Paul Abbott is Chief Executive of Conservative Way Forward and an Associate Director at Portland Communications.
With Lord Feldman’s Party Review on the horizon, ConservativeHome has asked me to scribble down a few thoughts each week, in answer to the central question: How can we build a Conservative Party machine fit for the 21st century?
Last week, I looked at membership.
This week: IT systems.
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Think of the Conservative Party’s IT infrastructure as a grand, sprawling, historic old building. Rather like the Houses of Parliament. From a distance, the sight is beautiful. The “cloud-capped towers, the gorgeous palaces, / The solemn temples, the great globe itself”!
But, like most historic buildings, when you get up close, you can see that the paint is peeling and everything is in sore need of modernisation. The cramped offices, the crumbling facade, the defunct dead ends, the pointless staircases, the embellishments that perhaps once made sense – but are now extravagantly insane.
Our Party’s IT systems are rather like this. They have been built up organically, accumulating a rich sediment over the years. But, the result is a patchwork of confusion, which often fails to do its job.
During the election, there were at least four separate teams in CCHQ, running at least four separate digital platforms.
- The Data Team, in charge of Votesource and Merlin. They stored voter information.
- Connect2015. The heroes in charge of our telephone calling system.
- The Chairman’s Office. We ran the volunteer network, called Team2015, which Grant Shapps founded in order to find new activists, and move more of our existing activists into battleground seats.
- Then there was the actual Digital Team, who pumped out messages on Twitter, YouTube, Facebook, Conservatives.com, and who ran our email list of 1.5 million people – probably the Party’s single most valuable asset.
All of these four teams used different IT and database systems. Sometimes these systems spoke with each other. But, most of the time – this being the Conservative Party – they didn’t.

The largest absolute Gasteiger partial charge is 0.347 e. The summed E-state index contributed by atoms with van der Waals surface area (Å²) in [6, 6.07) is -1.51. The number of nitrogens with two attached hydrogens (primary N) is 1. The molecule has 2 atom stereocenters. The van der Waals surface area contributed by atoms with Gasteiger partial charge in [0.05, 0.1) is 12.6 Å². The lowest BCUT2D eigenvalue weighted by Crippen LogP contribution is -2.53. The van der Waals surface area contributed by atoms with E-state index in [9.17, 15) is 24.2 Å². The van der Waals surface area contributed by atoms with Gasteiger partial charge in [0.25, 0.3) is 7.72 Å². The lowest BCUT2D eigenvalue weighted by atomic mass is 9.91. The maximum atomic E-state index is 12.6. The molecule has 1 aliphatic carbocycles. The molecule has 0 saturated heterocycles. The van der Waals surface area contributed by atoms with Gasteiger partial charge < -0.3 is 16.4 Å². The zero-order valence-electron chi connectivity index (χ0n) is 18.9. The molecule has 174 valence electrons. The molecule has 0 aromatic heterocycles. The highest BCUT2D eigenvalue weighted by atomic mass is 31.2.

This led to problems.
Let me explain:
1) Votesource. This is the mainframe of the Conservative Party, storing all our voter contact information. It is far superior to its predecessor, the hated “Merlin” system, because it is web-based and can update the electoral roll faster. The CCHQ management team were right to scrap Merlin and go in this direction.
But Votesource was built in-house by a small coding team in CCHQ, because our antiquated Party Constitution makes it impossible to use off-the-shelf systems from America. As a result, Votesource was rolled out horrendously late in 2015, and had some big teething problems. It was also never universal. Some Associations were conservative about it, and stuck with Merlin, or even with the Ur-versions such as BlueChip or FilePlan.
This was all sub-optimal. It made it harder for the data team to do their job. Votesource, however, did not integrate automatically with Team2015, which ran on the Nationbuilder platform. Nor did it automatically sync its data with the platforms used by the digital team for Conservatives.com.
There simply wasn’t time to fix this, because we were building it in-house and the decision to junk Merlin was taken late in the Parliament. Votesource did sort-of-sync with Connect2015 – the telephone system – which was good news. But because of the late roll-out, this was only functioning by the final stages of the campaign.
2) Connect2015. Once you are logged onto Connect2015, and approved as a user, this system works like a dream. It is web-based, and slightly gamified so you can see where you are in the league table of “callers”.
The problem was logging on in the first place. To gain access, you had to wade through a blizzard of passwords, usernames, emails, and confirmation processes. Most volunteers at this point just shrugged their shoulders and simply gave up.